Perseverance Press, 2013.
Now available as an ebook.
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Frommer explores the nuances of family relationships in her well-plotted seventh Joan Spencer mystery. . . . She uses dialogue effectively to highlight each character’s individuality. —Publishers Weekly
Although as the ending neared I thought I knew the identity of the killer, I was wrong, and it was a surprising finish. This is a welcome addition to the series, with its contingent of [mostly] likeable characters and the familiar small-town setting. Thoroughly enjoyable, it is RECOMMENDED. —Gloria Feit, I Love a Mystery
Her Brother’s Keeper is a captivating, absorbing family mystery. The characters are uniformly well drawn, with a good mixture of individual strengths and weaknesses, and almost as interesting, their own perceived strengths. . . enjoyable from start to finish. —Beth of The Betz Review in HIDDEN Staircase Mystery Books
“It’s always fun reading about heroines married to cops, and Frommer does an excellent job of compartmentalizing the role that Joan’s husband, Fred, plays in the solution to the murder. It’s small town Indiana, and Joan is a small town girl with a big heart. The interplay between her brother’s behavior and the mother-in-law keeps things spicy.” —Shelly Glodowski, Senior Reviewer, The Midwest Book Review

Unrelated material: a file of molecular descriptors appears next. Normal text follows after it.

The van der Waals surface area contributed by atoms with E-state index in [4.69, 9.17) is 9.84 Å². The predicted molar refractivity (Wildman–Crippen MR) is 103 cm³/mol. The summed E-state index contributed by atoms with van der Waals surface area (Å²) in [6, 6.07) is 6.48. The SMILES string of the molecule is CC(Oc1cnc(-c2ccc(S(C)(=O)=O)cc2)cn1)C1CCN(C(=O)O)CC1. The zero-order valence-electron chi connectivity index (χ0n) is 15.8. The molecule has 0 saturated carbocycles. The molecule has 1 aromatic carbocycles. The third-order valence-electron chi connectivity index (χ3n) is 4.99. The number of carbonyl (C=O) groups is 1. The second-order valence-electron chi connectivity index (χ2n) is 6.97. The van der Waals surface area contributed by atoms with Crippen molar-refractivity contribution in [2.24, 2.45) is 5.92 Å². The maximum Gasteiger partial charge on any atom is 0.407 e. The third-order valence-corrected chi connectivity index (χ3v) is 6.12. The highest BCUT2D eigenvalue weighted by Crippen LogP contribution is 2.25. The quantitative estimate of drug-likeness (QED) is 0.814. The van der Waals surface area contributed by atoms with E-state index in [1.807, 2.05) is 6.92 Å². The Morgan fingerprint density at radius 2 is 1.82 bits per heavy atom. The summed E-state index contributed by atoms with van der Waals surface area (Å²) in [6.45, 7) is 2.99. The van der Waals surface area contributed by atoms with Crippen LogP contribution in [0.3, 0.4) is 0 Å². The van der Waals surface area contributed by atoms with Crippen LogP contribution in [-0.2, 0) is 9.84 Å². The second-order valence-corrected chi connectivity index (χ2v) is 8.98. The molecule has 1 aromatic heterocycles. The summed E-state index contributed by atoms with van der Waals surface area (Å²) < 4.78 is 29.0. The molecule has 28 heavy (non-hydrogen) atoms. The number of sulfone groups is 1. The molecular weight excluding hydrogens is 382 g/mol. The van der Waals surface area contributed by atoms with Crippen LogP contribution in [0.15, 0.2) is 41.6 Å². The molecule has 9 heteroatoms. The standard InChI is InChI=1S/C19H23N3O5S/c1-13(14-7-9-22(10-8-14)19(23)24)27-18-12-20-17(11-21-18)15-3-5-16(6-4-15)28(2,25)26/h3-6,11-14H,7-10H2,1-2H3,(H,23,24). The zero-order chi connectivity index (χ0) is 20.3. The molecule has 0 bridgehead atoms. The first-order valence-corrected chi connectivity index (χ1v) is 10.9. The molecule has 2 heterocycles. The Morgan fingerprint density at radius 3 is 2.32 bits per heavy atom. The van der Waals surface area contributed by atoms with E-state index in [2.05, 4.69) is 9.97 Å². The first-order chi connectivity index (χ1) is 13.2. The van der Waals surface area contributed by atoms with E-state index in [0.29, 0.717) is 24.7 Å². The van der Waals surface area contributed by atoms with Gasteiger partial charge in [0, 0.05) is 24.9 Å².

They hadn’t waited for him, he was glad to see when he arrived at the little church. Reverend Eric Young was talking the wedding party through the service.
“Fred, you’re just in time,” he said as Fred hurried down the aisle. “You’ve already walked the bride down the aisle, and when I ask, `Who gives this woman to be married to this man?’ Rebecca says you’ll answer.”
“Yes,” Fred said. He smiled at Rebecca. “She wants me to say, `Her mother and I do.’”
Rebecca tucked her arm through his and nodded emphatically.
“Then you go back and sit with her mother.”
Fred did, and he thought his part was finished. “Who walked her down?” he whispered to Joan. Andrew was standing up by Bruce, and the redheaded girl by Rebecca must be Bruce’s sister.
“Nobody. So far they’re just talking.”
“You mean they’re going to go through the whole thing again?” He and Joan hadn’t bothered with a full-fledged rehearsal when Eric Young had married them in this very church, with hardly more people than were scattered around it now. He waved to his brother, Walt, sitting near the back door with his wife, Ruthie.